The portion therefore begins, "And this is the blessing (וְזאת הַבְּרָכָה) with which Moses the man of God (אִישׁ הָאֱלהִים) blessed the people of Israel before his death" (Deut. 33:1). It is unclear if Moses' blessing was later appended to the Book of Deuteronomy by a scribe, or if Moses himself wrote about himself in the third person; nonetheless, the blessing begins with a poetic metaphor of God shining the Divine Light from Sinai: "The LORD came from Sinai and dawned (זָרַח) from Seir upon us; he shone forth from Mount Paran; he came from the ten thousands of holy ones, with a fire of knowledge (אֵשׁ דָּת) at his right hand" (Deut. 33:2). The blessing continues by stating that God's revelation was based on His love: "Yes, he cherished (חָבַב) his people, all his holy ones were in his hand; so they followed in your steps, receiving words from you, when Moses commanded us Torah as a heritage (מוֹרָשָׁה) for the congregation of Jacob" (Deut. 33:3-4). According to the sages, the word translated "heritage" in this verse (i.e., morashah) refers to a spiritual (rather than physical) inheritance that will abide forever. Maimonides further notes that the verse refers to the "congregation" (קְהִלָּה) of Jacob, not exculsively to the physical "seed" (i.e., natural descendants) of the Jewish people.... This implies that the Torah would become an inheritance for all those who would congregate with Jacob. All who are "grafted in" to Israel are therefore members of "God's congregation" (John 10:16; Rom. 11:16-24).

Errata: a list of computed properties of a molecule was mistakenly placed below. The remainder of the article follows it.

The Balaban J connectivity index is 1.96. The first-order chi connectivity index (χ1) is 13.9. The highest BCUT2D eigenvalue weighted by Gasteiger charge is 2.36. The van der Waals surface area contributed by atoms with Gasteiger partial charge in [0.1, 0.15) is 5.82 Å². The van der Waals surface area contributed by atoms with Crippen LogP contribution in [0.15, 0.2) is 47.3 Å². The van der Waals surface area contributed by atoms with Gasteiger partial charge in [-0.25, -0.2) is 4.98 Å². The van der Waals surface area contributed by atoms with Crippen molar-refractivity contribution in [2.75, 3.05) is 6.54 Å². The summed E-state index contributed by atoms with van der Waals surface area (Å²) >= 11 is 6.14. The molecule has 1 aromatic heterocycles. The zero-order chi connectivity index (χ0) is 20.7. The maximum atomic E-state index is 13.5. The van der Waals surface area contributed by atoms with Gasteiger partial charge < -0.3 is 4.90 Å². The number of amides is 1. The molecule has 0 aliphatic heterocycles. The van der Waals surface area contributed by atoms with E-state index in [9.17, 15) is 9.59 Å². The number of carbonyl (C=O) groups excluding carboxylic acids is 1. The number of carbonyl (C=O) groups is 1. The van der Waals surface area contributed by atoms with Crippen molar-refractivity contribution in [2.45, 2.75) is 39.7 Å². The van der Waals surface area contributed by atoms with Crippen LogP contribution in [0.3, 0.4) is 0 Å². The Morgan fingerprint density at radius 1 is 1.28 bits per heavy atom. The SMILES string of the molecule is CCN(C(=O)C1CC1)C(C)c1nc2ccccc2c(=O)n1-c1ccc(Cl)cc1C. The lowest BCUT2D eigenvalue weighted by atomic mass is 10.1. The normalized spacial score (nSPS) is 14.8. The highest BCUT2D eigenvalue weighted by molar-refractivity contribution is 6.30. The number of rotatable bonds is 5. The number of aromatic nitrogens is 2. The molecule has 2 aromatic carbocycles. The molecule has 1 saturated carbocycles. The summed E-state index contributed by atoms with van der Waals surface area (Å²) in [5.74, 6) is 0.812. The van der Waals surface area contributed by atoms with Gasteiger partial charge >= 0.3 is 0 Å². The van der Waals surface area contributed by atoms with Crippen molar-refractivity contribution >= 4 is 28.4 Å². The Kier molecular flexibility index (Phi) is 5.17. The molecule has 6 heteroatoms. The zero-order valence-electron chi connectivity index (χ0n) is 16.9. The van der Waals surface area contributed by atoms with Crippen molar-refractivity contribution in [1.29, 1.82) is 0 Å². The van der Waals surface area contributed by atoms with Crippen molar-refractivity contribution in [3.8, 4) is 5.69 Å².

The revelation at Sinai was a coronation of God as the loving King of Israel: "Thus the LORD became king in Jeshurun (i.e., יְשֻׁרוּן, a poetic name for Israel based on the verb yashar, "straight," or upright"), when the heads of the people were gathered, all the tribes of Israel together" (Deut. 33:5). There is some discussion among the sages as to why Moses blessed the tribes in the order he did, and why the tribe of Simeon is missing (compare Jacob's blessing of the tribes in Gen. 49:1-28). Nachmanides comments that the order of the blessings was prophetic since they followed the tribe's future settlement.  Thus, for example, Reuben is mentioned first because he was the first tribe to settle in Gilead, east of the Jordan (Josh. 13:15-23). Judah is mentioned next because he was the first to settle in the Promised Land itself (Josh 15; Judges 1:2). As to why Simeon is not mentioned, it is thought that this goes back to the incident at Shechem when Levi and Simeon brutally exacted revenge for the rape of their sister Dinah (Gen. 34). The tribe of Levi underwent teshuvah (as Moses mentioned in Deut. 33:9 because they refused to participate in the sin of the Golden Calf), though the tribe of Simeon had not. As it happened, the tribe of Simeon was later assimilated into the other tribes of Israel and did not have its own territory, whereas the tribe of Levi became itinerant Torah teachers of Israel (Deut. 33:10). Moses goes on to bless the remaining tribes, with a closing statement, "Happy are you, O Israel! Who is like you, a people saved by the LORD, the shield of your help, and the sword of your triumph! Your enemies shall come fawning to you, and you shall tread upon their backs" (Deut. 33:29).